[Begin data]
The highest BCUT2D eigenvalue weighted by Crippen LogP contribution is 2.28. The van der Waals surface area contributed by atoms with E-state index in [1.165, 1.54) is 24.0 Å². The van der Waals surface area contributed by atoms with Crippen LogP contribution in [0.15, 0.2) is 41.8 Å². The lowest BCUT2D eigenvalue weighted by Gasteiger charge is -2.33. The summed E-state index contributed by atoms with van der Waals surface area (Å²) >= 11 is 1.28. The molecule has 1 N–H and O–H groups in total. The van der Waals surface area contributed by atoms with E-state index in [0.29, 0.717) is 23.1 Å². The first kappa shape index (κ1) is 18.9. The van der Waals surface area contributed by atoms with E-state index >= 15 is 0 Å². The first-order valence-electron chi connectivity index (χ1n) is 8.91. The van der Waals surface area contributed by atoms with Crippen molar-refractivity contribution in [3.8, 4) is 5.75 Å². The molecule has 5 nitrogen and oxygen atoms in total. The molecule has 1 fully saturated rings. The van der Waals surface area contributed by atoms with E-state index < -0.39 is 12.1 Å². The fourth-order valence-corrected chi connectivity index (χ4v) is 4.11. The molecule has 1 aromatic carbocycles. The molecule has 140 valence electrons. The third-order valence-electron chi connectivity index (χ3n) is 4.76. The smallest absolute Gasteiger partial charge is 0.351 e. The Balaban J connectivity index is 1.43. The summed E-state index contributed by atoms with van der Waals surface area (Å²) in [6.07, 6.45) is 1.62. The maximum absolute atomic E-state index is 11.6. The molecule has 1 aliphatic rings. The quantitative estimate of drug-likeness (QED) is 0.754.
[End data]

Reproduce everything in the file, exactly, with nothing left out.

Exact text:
The highest BCUT2D eigenvalue weighted by Crippen LogP contribution is 2.28. The van der Waals surface area contributed by atoms with E-state index in [1.165, 1.54) is 24.0 Å². The van der Waals surface area contributed by atoms with Crippen LogP contribution in [0.15, 0.2) is 41.8 Å². The lowest BCUT2D eigenvalue weighted by Gasteiger charge is -2.33. The summed E-state index contributed by atoms with van der Waals surface area (Å²) >= 11 is 1.28. The molecule has 1 N–H and O–H groups in total. The van der Waals surface area contributed by atoms with E-state index in [0.29, 0.717) is 23.1 Å². The first kappa shape index (κ1) is 18.9. The van der Waals surface area contributed by atoms with E-state index >= 15 is 0 Å². The first-order valence-electron chi connectivity index (χ1n) is 8.91. The van der Waals surface area contributed by atoms with Crippen molar-refractivity contribution in [3.8, 4) is 5.75 Å². The molecule has 5 nitrogen and oxygen atoms in total. The molecule has 1 fully saturated rings. The van der Waals surface area contributed by atoms with E-state index < -0.39 is 12.1 Å². The fourth-order valence-corrected chi connectivity index (χ4v) is 4.11. The molecule has 1 aromatic carbocycles. The molecule has 140 valence electrons. The third-order valence-electron chi connectivity index (χ3n) is 4.76. The smallest absolute Gasteiger partial charge is 0.351 e. The Balaban J connectivity index is 1.43. The summed E-state index contributed by atoms with van der Waals surface area (Å²) in [6.07, 6.45) is 1.62. The maximum absolute atomic E-state index is 11.6. The molecule has 1 aliphatic rings. The quantitative estimate of drug-likeness (QED) is 0.754.